Tuesday, February 27, 2007

Grizzly Bear's First In-Store @ Good Records

Grizzly Bear played their first ever in-store performance tonight at Good Records. Their was a little bit of a discrepancy as to whether or not it was their first between multi-instrumentalist Chris Taylor and vocalist Ed Droste, but they ultimately came to the conclusion that it was. The first song the quartet from Brooklyn played was Easier, which just so happens to be the first song off of their most recent album Yellow House. Chris began the song by layering his flute with loops, played one note at a time, and then the rest of the band added their amazing harmonies to the song. It was quite a humbling experience to see the band perform a very stripped down set without ever having seen them fully plugged. A driving factor behind the acoustic set was how they incorporated their vocals into the songs and it was an excellent way to showcase their beautiful harmonies.

The band also played another Yellow House favorite of mine, Plans. The whistling on the song was another thing that stood out even more so than it does on the album. I was particularly amazed that they could get their tones to match up. Whistling is harder than it may seem. Also,
the way that percussionist Christopher Bear controlled the one floor tom he played on was exceptional. The band broke out an older song off of their first album, Horn of Plenty, entitled Service Bell. The older song fit right in with their new material, which isn't always an easy thing to pull off. It was good to hear.

To my surprise, the band played Knife, the song that has garnered the most immediate attention off of Yellow House. Again, the layering and harmonizing of the vocals stood out a great deal. I was certain that the band would opt for a different song, but they surprised. They could easily perform with no instruments and show a different side of themselves all together. Sometimes, when a band gets as much hype as this one has, you can't help but wonder if the hype doesn't merit the kind of attention it gathers, but with Grizzly Bear, it does. If you haven't been sucked in by now, it would certainly be a good time to start.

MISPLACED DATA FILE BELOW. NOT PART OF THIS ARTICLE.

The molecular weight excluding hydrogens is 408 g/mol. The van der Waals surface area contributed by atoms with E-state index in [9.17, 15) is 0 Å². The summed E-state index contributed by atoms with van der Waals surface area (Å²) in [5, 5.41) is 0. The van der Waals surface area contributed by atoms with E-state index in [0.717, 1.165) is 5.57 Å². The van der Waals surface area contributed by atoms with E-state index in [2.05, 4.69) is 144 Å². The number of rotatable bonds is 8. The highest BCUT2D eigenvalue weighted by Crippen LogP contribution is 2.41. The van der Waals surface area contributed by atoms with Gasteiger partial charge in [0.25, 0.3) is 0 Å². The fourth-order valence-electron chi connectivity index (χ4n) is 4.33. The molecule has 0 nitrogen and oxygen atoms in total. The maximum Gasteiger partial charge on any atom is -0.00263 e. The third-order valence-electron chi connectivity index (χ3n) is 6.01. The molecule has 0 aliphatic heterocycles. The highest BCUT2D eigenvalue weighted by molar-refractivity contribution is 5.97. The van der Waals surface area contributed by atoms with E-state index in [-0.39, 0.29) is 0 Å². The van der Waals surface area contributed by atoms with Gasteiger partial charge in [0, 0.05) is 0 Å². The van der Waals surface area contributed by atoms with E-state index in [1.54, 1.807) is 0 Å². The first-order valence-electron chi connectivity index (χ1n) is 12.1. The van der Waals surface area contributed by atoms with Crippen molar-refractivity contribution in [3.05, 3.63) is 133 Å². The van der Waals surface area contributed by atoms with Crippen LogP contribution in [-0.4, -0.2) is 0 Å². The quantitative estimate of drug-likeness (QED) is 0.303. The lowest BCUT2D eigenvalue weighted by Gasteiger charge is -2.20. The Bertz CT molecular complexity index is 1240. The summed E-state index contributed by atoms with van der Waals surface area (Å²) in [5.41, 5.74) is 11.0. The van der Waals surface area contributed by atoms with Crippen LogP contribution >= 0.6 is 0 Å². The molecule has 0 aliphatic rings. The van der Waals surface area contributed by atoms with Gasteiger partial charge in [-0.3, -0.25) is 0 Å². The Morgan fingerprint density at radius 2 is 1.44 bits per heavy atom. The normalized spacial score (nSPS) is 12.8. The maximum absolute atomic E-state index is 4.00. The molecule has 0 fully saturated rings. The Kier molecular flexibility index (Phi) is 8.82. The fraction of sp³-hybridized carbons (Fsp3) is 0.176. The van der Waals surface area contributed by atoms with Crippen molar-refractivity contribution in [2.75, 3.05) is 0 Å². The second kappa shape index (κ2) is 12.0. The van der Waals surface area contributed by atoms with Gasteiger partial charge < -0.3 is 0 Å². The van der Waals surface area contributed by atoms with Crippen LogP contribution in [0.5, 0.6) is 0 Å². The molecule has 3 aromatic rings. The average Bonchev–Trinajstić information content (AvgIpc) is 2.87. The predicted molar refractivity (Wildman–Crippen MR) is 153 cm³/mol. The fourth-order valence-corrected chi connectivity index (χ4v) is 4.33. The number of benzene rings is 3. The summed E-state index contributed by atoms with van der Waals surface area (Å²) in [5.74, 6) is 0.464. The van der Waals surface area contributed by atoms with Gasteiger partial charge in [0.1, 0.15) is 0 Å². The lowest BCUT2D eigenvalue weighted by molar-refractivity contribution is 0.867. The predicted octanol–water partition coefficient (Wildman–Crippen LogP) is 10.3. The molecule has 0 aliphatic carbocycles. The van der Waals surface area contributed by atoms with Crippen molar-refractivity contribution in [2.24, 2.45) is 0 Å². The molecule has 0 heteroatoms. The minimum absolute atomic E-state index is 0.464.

The last song of the show was performed solo by guitarist Daniel Rossen. He played an amazingly stirring version of On a Neck, On a Spit. The other members of the band just took seats near the stage and watched Daniel play the song. The way he played the song made you think that it was the way it was originally heard. The recording of the show will probably posted online sometime soon by either Gorilla Vs. Bear or Lullabyes. Here are three of the songs:

(Videos: Rye Clifton and David Bartholow)

Thanks to Good Records and Gorilla Vs. Bear for making it all happen.

(Photos copyright Trent Lesikar 2007)


$$$ said...

Considering I spent the evening fuming in traffic I'm not sure if watching great videos of exactly what I missed will make me feel better or worse. Thanks anyway.

Trent said...

Sorry for the traffic thing. I would be a little on the fence as well, but watching them probably won't hurt.